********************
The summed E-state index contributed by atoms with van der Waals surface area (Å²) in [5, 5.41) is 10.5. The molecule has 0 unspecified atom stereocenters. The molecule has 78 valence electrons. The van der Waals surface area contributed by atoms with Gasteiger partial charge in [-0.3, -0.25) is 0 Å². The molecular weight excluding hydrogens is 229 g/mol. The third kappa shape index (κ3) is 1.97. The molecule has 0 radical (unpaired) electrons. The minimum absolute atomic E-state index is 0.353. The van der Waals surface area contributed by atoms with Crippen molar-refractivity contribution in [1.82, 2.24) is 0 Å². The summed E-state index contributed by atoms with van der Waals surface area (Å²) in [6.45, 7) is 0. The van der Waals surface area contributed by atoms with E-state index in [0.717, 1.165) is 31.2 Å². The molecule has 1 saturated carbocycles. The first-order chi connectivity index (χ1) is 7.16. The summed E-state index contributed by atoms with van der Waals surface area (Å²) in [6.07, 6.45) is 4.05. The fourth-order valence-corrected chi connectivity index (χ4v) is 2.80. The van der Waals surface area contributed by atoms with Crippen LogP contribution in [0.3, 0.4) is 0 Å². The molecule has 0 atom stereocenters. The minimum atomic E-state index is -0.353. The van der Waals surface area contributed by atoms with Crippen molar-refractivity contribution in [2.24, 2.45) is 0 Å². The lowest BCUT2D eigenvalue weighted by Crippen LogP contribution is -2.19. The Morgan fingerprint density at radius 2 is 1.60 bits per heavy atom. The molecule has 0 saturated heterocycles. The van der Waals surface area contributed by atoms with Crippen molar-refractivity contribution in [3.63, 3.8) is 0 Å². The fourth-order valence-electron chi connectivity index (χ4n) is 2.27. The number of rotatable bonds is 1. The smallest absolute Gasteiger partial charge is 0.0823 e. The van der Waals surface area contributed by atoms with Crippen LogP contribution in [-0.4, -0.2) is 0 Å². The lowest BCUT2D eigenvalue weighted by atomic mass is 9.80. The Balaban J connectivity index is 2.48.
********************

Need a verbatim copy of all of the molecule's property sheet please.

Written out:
The summed E-state index contributed by atoms with van der Waals surface area (Å²) in [5, 5.41) is 10.5. The molecule has 0 unspecified atom stereocenters. The molecule has 78 valence electrons. The van der Waals surface area contributed by atoms with Gasteiger partial charge in [-0.3, -0.25) is 0 Å². The molecular weight excluding hydrogens is 229 g/mol. The third kappa shape index (κ3) is 1.97. The molecule has 0 radical (unpaired) electrons. The minimum absolute atomic E-state index is 0.353. The van der Waals surface area contributed by atoms with Crippen molar-refractivity contribution in [1.82, 2.24) is 0 Å². The summed E-state index contributed by atoms with van der Waals surface area (Å²) in [6.45, 7) is 0. The van der Waals surface area contributed by atoms with E-state index in [0.717, 1.165) is 31.2 Å². The molecule has 1 saturated carbocycles. The first-order chi connectivity index (χ1) is 7.16. The summed E-state index contributed by atoms with van der Waals surface area (Å²) in [6.07, 6.45) is 4.05. The fourth-order valence-corrected chi connectivity index (χ4v) is 2.80. The van der Waals surface area contributed by atoms with Crippen LogP contribution in [0.3, 0.4) is 0 Å². The molecule has 0 atom stereocenters. The minimum atomic E-state index is -0.353. The van der Waals surface area contributed by atoms with Crippen molar-refractivity contribution in [2.24, 2.45) is 0 Å². The lowest BCUT2D eigenvalue weighted by Crippen LogP contribution is -2.19. The Morgan fingerprint density at radius 2 is 1.60 bits per heavy atom. The molecule has 0 saturated heterocycles. The van der Waals surface area contributed by atoms with Crippen molar-refractivity contribution in [3.63, 3.8) is 0 Å². The fourth-order valence-electron chi connectivity index (χ4n) is 2.27. The number of rotatable bonds is 1. The smallest absolute Gasteiger partial charge is 0.0823 e. The van der Waals surface area contributed by atoms with Crippen LogP contribution in [-0.4, -0.2) is 0 Å². The lowest BCUT2D eigenvalue weighted by atomic mass is 9.80. The Balaban J connectivity index is 2.48.